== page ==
Radio projects


They have a global radio project, which aggregates audio RSS feeds from around the world.[15]

Video project


They produce a regular DVD magazine, called newsreal, in the US, Europe and Australia.

Some of their footage has been used in evidence in several court cases, e.g. 27th G8 summit|Genoa.

Organizational structure




Image:Indymedia Cuiabá.jpg|300px|thumb|Indymedia collective at Mato Grosso Federal University in Cuiabá, Brazil hosting a free radio broadcast in 2004. Local IMC collectives are expected to be open and inclusive of individuals from a variety of different local anti-capitalist point of view (literature)|points of view, whether or not these have any definite political philosophy, so that even those without internet access can participate in both content creation and in content consumption. Editorial policies, locally chosen by any Indymedia collective, generally involve removing articles which the Indymedia editors believe promote racism, sexism, hate speech, and homophobia.[16] All Indymedia collectives are expected to have a locally chosen, thoroughly discussed and clearly stated editorial policy for posts to their website.[16]



The overall Indymedia network is decentralized to the extent that the local IMCs operate independently once they are authenticated into the IMC network. The process of admission into the IMC network is somewhat centralized but is relatively relaxed and transparent compared to the occasionally contentious disputes within local IMCs and has not generated a great deal of criticism. Local IMC collectives vary widely in their openness, editorial policies and tolerance of different viewpoints. Along with the locally-organised collectives are IMC websites dealing with particular topics (such as biotechnology) or for different media (such as video). Along with contributing their own media, core organizers maintain IMC's open publishing infrastructure, enabling different people throughout the internet to publish their news. IMC editing is done by a system of layered admin which contributors apply to join for each site, by participating on open email lists and attending open meetings.[citation needed]

As an example of different models for collective internal organizing, the DC IMC (one of the older IMCs in the network) became a Coop with dues with a workshop/office, now closed. In contrast, other IMC local collectives are without any formally-defined membership and have minimal organizational structure.[citation needed] Some IMC memberships require its members to sign a mission statement – not every IMC has a formalized policy. Some collectives do ban members for repeated rules violations. Some feel that membership includes only those actively doing organizing or other IMC work, while some feel that it actually extends to every IMC contributor.[citation needed]



IMCs tend to be funded solely by donations of money and equipment from individuals. In maintaining its independence and anti-corporate stance, Indymedia has had struggles with funding issues. For example, in September 2002, the Ford Foundation proposed funding for an Indymedia regional meeting[citation needed]. This was ultimately refused because many volunteers, especially some from IMC Argentina, were uncomfortable with accepting money from the Foundation, which some believe to be linked to the CIA.[citation needed]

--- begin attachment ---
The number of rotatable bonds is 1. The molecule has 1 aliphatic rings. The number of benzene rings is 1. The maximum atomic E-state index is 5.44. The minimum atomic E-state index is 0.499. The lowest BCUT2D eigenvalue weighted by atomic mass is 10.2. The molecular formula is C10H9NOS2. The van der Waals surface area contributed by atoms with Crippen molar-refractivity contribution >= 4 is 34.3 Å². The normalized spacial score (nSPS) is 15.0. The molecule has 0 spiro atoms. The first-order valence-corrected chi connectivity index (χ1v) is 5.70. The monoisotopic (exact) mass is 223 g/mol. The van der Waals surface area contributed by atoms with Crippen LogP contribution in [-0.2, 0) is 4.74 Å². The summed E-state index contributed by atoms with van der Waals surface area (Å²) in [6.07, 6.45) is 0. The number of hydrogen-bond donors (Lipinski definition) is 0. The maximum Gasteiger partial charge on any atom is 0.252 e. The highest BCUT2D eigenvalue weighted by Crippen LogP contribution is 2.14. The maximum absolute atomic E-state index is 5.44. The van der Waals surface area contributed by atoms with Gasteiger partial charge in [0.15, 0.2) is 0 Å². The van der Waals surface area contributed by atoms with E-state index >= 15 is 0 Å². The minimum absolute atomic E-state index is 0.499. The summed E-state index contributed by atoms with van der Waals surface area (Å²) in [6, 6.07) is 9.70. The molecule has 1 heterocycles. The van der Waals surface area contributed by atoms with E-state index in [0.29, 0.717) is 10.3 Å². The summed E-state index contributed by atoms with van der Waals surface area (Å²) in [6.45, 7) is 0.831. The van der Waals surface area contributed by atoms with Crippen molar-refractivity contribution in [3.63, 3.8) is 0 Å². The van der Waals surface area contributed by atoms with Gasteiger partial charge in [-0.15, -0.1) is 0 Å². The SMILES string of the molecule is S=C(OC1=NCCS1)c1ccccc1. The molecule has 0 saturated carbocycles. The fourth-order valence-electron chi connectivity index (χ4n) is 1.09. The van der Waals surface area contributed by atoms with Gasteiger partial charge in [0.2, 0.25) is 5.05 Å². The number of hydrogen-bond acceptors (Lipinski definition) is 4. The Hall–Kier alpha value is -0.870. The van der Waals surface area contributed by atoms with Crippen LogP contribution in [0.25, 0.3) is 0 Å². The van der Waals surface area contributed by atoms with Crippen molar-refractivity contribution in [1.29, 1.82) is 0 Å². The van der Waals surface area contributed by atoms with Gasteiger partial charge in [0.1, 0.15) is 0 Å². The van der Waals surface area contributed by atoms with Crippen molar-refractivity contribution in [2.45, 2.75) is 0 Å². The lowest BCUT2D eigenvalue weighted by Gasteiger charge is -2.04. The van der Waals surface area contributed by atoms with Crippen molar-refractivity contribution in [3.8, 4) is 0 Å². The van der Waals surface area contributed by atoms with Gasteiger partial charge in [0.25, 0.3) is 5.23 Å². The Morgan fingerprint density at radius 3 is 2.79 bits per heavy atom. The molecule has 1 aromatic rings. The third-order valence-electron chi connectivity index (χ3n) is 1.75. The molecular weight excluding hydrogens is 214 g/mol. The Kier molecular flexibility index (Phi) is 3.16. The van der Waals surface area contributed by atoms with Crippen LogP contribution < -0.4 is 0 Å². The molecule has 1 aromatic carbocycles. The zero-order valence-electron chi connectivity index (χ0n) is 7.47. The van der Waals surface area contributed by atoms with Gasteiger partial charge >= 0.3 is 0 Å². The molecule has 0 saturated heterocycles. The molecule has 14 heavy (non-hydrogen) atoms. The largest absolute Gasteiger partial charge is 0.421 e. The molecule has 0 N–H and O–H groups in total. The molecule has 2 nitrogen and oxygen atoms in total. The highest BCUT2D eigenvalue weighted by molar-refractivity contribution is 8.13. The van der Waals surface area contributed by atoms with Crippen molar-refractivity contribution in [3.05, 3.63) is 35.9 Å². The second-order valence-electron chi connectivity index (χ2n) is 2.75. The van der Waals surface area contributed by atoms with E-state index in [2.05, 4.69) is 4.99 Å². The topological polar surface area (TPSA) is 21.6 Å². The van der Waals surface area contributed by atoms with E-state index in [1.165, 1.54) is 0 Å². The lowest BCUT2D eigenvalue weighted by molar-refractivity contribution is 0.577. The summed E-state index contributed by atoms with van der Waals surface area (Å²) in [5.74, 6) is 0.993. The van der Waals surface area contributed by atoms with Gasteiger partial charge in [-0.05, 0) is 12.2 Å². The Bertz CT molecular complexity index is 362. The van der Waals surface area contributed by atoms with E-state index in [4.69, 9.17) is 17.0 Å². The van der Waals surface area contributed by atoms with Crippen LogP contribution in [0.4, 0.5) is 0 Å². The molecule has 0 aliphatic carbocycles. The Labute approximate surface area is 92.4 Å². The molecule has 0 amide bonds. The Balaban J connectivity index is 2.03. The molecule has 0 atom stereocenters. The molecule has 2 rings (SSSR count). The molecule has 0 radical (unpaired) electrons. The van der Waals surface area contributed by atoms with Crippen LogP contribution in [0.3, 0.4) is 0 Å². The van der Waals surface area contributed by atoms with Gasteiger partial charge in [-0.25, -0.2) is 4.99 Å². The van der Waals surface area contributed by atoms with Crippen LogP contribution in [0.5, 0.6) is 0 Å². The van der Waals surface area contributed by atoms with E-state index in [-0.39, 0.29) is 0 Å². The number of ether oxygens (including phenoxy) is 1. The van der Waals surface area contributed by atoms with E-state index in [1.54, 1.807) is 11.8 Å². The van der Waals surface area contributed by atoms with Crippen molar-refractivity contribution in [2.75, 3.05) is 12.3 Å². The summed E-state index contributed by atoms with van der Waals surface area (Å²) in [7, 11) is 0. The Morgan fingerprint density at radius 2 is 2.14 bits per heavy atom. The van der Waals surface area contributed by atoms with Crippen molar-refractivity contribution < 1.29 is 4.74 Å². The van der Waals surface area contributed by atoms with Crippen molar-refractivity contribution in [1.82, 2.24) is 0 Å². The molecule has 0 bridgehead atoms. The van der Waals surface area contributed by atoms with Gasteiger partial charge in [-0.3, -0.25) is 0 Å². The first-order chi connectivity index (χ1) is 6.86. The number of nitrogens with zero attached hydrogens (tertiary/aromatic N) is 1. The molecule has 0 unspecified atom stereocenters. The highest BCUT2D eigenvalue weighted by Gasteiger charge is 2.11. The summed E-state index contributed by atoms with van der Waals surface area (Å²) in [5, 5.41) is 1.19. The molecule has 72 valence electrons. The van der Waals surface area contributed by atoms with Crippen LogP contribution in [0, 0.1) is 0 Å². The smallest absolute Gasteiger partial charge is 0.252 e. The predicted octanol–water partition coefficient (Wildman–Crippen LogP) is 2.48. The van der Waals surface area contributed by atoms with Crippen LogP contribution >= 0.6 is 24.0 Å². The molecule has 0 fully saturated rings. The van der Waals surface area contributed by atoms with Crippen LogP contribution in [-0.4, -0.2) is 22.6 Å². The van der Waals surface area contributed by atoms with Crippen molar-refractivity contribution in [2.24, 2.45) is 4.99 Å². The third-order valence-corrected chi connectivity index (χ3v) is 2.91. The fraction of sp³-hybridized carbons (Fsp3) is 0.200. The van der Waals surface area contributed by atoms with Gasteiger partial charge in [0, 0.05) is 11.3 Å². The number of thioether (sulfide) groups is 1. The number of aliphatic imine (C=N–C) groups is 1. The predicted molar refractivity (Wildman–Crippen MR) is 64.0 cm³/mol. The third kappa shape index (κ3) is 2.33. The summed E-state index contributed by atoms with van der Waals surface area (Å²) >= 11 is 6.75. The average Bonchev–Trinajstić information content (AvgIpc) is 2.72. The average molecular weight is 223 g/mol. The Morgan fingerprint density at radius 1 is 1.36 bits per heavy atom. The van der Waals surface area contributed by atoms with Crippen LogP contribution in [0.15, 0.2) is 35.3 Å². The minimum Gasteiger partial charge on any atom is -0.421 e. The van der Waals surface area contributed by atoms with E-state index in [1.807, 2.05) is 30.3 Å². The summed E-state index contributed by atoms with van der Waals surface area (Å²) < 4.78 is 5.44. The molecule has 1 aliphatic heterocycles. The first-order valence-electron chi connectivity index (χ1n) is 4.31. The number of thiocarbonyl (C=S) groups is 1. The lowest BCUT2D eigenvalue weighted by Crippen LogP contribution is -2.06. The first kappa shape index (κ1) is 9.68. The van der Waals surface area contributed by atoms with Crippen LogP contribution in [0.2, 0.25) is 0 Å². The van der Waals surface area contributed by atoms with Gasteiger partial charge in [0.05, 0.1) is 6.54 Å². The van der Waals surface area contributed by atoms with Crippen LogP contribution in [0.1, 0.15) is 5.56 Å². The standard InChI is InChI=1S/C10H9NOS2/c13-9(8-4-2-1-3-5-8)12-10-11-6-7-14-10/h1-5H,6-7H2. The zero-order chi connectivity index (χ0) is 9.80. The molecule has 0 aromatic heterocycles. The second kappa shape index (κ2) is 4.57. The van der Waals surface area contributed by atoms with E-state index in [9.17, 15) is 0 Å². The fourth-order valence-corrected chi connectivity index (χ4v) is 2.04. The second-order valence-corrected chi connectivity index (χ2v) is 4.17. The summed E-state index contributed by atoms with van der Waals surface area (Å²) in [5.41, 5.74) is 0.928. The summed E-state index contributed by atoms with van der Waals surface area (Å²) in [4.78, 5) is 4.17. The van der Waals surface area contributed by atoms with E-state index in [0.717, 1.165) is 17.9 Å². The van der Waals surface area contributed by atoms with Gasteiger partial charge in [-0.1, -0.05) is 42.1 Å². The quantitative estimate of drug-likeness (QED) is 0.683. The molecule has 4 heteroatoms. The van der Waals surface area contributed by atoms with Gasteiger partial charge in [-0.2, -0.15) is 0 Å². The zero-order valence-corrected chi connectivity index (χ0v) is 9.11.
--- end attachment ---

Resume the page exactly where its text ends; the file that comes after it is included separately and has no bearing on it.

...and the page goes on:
Image:Indymed2.jpg|300px|thumb|Indymedia workshop Indymedia has a variable reputation, both among its users and outside critics. Indymedia has been criticized for adopting a position hostile to the interests of capital, others believe that this is the purpose of the media. Its editorial policy on feature selection and hiding or deletion of articles has been criticized of being biased in certain topic areas, such as the Israeli-Palestinian conflict. Some critics argue that since anyone can publish with little to no editorial process, unsubstantiated allegations and conspiracy theories are often published as fact, along with inaccurate articles and content that can offend.[citation needed]

In its favor, Indymedia is an alternative to corporate media. Its operations are conducted by activists around the world, who, though they may be lacking in journalistic training and corporate funding, tend to make up for this with enthusiasm for reporting issues of social justice and unique related events, which in their view, the corporate media under-reports or Project Censored|censors. For example, the Bolivian Gas War in 2003 was virtually unheard of in the US media, while it received extensive worldwide and multilingual reporting through Indymedia. Another example is the February 15, 2003 anti-war protest in many US and European cities, which received detailed coverage written by its participants.[citation needed]

While Indymedia has global aspirations, the vast majority of IMCs are in North America, Latin America and Europe. Although the Middle East is an area of considerable interest to Indymedia, there are only three IMCs in the region, located in Beirut, Lebanon; Cyprus and Israel, although there was a Palestine IMC in Jerusalem between 2001 and 2003. The Lebanon center is one of three IMCs in Muslim nations; the other two are in Jakarta, Indonesia and Istanbul, Turkey.[citation needed]